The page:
Why Visakhapatnam is called as Vizag?

Honey Gupta
5 Min Read
yarada beach


Visakhapatnam, affectionately known as Vizag, is a city steeped in history, with a name that holds tales of British pronunciations, ancient temples, and mysterious origins. Let’s dive into the enigmatic story of why Visakhapatnam is called Vizag and explore the lesser-known secrets that shroud this coastal gem.

The British Influence on Names

The Britishers, known for their difficulty in pronouncing Indian names, left an indelible mark on city nomenclature. Mumbai became Bombay, Kolkata transformed into Culcutta, and Bengaluru took the anglicized form of Bangalore. Similarly, Visakhapatnam underwent a linguistic shift during the British era.

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Vizagapatam to Vizag: A Pronunciation Journey

Visakhapatnam’s journey from its original name to Vizag is a linguistic evolution initiated by the Britishers. The tale begins with the construction of a port along the natural harbor. The British pronunciation of Vizagapatam as “Vee-Zaag-ah-paat-ahm” led to its written form as Vizag. Over time, this abbreviated version became the preferred and widely accepted name. The citizens of Visakhapatnam embraced their shortened identity and proudly became known as Vizagites.

Waltair: Decoding the Name’s Origins

Adding another layer to Vizag’s nomenclature is the alternate name, Waltair. The origins of this name are shrouded in speculation. Some attribute it to a British officer named “Mr. Walter,” stationed here during the East India Company’s establishment. Others suggest a Telugu origin, linking it to words like “Wada Theru,” meaning “township chariot,” or “Vala Theddu,” signifying “net and oar” related to fishing. The diverse theories contribute to the intriguing mystery of Waltair’s name.

Secrets Unveiled: Vizag’s Hidden Stories

Lord Visakheswara’s Submerged Temple

Beneath the waters near Ramakrishna Beach lies a submerged secret – the temple of Lord Visakheswara. Believed to be the avatar of Lord Kartikeya, this deity protected Vizag’s coast from calamities, making it a safe harbor. Locals submerged the temple to ensure its protection, and it is said to resurface at the end of Kaliyuga to safeguard the city from end-of-era calamities.

Gambheera Gadda Reservoir: A Fierce Past

The name Gambheera Gadda, associated with the reservoir, has roots in the suburb of Vizag called Gambheeram, meaning “fierce.” It was once a habitat for leopards and venomous snakes. The area houses temples dedicated to Lord Venkateswara, Lord Padmanabha, and the Naga deities, adding a layer of cultural significance to its fierce history.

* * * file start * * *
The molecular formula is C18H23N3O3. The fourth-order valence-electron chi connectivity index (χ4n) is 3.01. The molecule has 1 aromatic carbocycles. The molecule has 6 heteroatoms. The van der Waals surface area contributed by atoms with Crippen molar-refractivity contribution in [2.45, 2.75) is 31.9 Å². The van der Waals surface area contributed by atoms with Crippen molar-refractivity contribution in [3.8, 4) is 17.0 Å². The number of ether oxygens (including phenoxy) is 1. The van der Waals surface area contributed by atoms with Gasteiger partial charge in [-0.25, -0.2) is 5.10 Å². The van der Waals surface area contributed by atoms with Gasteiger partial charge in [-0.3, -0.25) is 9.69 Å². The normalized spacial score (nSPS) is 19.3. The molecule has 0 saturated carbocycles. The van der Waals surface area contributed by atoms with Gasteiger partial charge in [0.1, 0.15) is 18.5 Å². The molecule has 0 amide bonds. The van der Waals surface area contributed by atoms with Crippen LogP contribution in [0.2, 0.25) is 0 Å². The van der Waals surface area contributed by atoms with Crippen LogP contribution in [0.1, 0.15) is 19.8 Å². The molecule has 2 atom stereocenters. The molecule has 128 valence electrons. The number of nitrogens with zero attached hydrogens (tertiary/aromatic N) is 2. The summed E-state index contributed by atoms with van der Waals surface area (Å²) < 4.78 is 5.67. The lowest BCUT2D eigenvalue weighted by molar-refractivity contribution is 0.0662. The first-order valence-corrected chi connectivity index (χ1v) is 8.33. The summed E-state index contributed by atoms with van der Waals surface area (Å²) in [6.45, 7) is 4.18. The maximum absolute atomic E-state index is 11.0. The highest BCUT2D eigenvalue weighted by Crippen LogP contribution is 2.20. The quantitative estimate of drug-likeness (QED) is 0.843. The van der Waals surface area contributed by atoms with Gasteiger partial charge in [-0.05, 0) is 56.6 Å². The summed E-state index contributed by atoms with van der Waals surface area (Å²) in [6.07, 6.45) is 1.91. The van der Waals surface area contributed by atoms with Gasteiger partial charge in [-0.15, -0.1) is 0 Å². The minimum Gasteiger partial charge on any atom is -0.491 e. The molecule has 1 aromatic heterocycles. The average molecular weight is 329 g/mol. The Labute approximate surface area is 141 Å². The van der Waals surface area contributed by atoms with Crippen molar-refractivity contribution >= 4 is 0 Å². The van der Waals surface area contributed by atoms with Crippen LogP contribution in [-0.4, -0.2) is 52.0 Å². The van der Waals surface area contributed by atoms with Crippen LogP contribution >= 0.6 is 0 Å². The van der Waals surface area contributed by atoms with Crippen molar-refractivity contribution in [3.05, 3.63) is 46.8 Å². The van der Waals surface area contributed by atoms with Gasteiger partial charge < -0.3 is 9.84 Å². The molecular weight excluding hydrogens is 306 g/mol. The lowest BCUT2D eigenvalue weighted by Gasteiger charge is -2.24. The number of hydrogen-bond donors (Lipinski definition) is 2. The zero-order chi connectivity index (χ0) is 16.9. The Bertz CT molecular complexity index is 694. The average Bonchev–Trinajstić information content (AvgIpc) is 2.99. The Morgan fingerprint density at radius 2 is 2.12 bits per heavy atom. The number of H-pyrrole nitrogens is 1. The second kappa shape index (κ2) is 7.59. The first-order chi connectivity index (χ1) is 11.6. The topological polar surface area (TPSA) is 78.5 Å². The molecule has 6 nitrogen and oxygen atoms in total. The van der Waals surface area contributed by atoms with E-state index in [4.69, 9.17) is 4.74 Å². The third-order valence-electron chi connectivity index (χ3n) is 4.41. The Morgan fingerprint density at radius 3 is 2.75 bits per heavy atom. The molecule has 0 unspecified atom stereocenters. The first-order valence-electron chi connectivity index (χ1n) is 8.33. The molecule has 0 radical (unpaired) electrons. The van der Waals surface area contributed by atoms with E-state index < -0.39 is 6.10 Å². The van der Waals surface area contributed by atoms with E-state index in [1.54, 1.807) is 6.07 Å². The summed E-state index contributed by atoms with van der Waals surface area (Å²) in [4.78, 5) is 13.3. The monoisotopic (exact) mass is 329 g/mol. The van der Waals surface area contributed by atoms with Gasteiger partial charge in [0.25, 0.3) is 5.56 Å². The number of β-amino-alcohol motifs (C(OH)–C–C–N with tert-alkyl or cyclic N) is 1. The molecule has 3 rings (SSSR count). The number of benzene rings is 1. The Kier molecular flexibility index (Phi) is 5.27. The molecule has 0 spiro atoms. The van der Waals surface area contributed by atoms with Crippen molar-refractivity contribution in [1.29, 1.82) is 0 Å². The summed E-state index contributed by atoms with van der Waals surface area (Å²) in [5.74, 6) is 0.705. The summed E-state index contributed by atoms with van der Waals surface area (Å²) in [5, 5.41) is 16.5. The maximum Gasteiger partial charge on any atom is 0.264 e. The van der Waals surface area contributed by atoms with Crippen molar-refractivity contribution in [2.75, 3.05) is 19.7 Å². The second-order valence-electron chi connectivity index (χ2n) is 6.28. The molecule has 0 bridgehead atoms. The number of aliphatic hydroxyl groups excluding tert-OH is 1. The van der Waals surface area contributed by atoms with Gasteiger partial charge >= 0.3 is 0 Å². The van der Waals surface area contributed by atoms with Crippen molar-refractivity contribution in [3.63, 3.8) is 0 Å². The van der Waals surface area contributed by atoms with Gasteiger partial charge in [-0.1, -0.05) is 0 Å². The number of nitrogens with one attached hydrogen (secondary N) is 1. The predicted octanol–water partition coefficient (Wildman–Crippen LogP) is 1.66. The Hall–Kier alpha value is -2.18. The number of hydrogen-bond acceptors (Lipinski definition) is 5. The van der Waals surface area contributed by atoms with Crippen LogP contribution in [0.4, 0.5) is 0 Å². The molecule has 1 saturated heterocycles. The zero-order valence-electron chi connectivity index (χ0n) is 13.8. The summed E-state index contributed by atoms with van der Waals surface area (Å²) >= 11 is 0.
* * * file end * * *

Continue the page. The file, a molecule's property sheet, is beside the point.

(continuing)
Strategic Hills Protecting the Harbor

Vizag’s hills, now extended into the sea, served a strategic purpose. Acting as natural barriers, these hills prevented enemy ships from entering the harbor from multiple directions. The construction of Beach Road, while altering the landscape, cannot erase the historical advantage these hills provided to protect the city’s harbor.


Visakhapatnam’s name, whether pronounced by the Britishers or evolving through local legends, carries a rich tapestry of history. From submerged temples to strategic hills, Vizag’s secrets add depth to its identity. As we visit Vizag, let’s appreciate the layers of stories that make this city not just a destination but a captivating chronicle of time.


  1. Why is Vizag called Vizag?
    • The name originated from the British pronunciation of Visakhapatnam during the construction of the port. Over time, it evolved into the abbreviated and widely accepted form, Vizag.
  2. What is the origin of the name Waltair?
    • The origins are diverse, ranging from a British officer named Mr. Walter to Telugu terms like “Wada Theru” and “Vala Theddu” associated with fishing. The exact origin remains a captivating mystery.
  3. Is there evidence of Lord Visakheswara’s submerged temple?
    • Yes, beneath the waters near Ramakrishna Beach, the submerged temple of Lord Visakheswara is believed to exist, protected by the locals for centuries.
  4. Why were the hills of Vizag extended into the sea?
    • The extension of hills into the sea served a strategic purpose, acting as natural barriers to prevent enemy ships from entering the harbor from multiple directions.
  5. What cultural significance does Gambheera Gadda Reservoir hold?
    • Gambheera Gadda, associated with Gambheeram, meaning “fierce,” holds cultural significance with temples dedicated to Lord Venkateswara, Lord Padmanabha, and the Naga deities.
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